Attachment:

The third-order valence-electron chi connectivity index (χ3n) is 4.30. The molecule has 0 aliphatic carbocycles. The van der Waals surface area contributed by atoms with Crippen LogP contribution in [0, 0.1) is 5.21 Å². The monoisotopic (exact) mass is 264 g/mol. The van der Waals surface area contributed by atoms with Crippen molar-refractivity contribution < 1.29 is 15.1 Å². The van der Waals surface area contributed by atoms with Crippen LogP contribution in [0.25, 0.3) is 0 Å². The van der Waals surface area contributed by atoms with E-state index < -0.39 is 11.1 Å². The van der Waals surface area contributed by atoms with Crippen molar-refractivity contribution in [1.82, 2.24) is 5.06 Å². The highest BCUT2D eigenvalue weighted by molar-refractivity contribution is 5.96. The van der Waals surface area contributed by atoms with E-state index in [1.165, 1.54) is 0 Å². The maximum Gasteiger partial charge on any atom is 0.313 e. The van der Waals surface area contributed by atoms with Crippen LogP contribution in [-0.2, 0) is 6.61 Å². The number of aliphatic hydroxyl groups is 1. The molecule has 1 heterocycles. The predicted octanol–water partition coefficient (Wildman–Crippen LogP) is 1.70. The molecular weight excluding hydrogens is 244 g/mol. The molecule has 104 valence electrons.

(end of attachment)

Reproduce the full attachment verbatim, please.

The third-order valence-electron chi connectivity index (χ3n) is 4.30. The molecule has 0 aliphatic carbocycles. The van der Waals surface area contributed by atoms with Crippen LogP contribution in [0, 0.1) is 5.21 Å². The monoisotopic (exact) mass is 264 g/mol. The van der Waals surface area contributed by atoms with Crippen molar-refractivity contribution < 1.29 is 15.1 Å². The van der Waals surface area contributed by atoms with Crippen LogP contribution in [0.25, 0.3) is 0 Å². The van der Waals surface area contributed by atoms with E-state index < -0.39 is 11.1 Å². The van der Waals surface area contributed by atoms with Crippen molar-refractivity contribution in [1.82, 2.24) is 5.06 Å². The highest BCUT2D eigenvalue weighted by molar-refractivity contribution is 5.96. The van der Waals surface area contributed by atoms with E-state index in [1.165, 1.54) is 0 Å². The maximum Gasteiger partial charge on any atom is 0.313 e. The van der Waals surface area contributed by atoms with Crippen LogP contribution in [-0.2, 0) is 6.61 Å². The number of aliphatic hydroxyl groups is 1. The molecule has 1 heterocycles. The predicted octanol–water partition coefficient (Wildman–Crippen LogP) is 1.70. The molecular weight excluding hydrogens is 244 g/mol. The molecule has 104 valence electrons.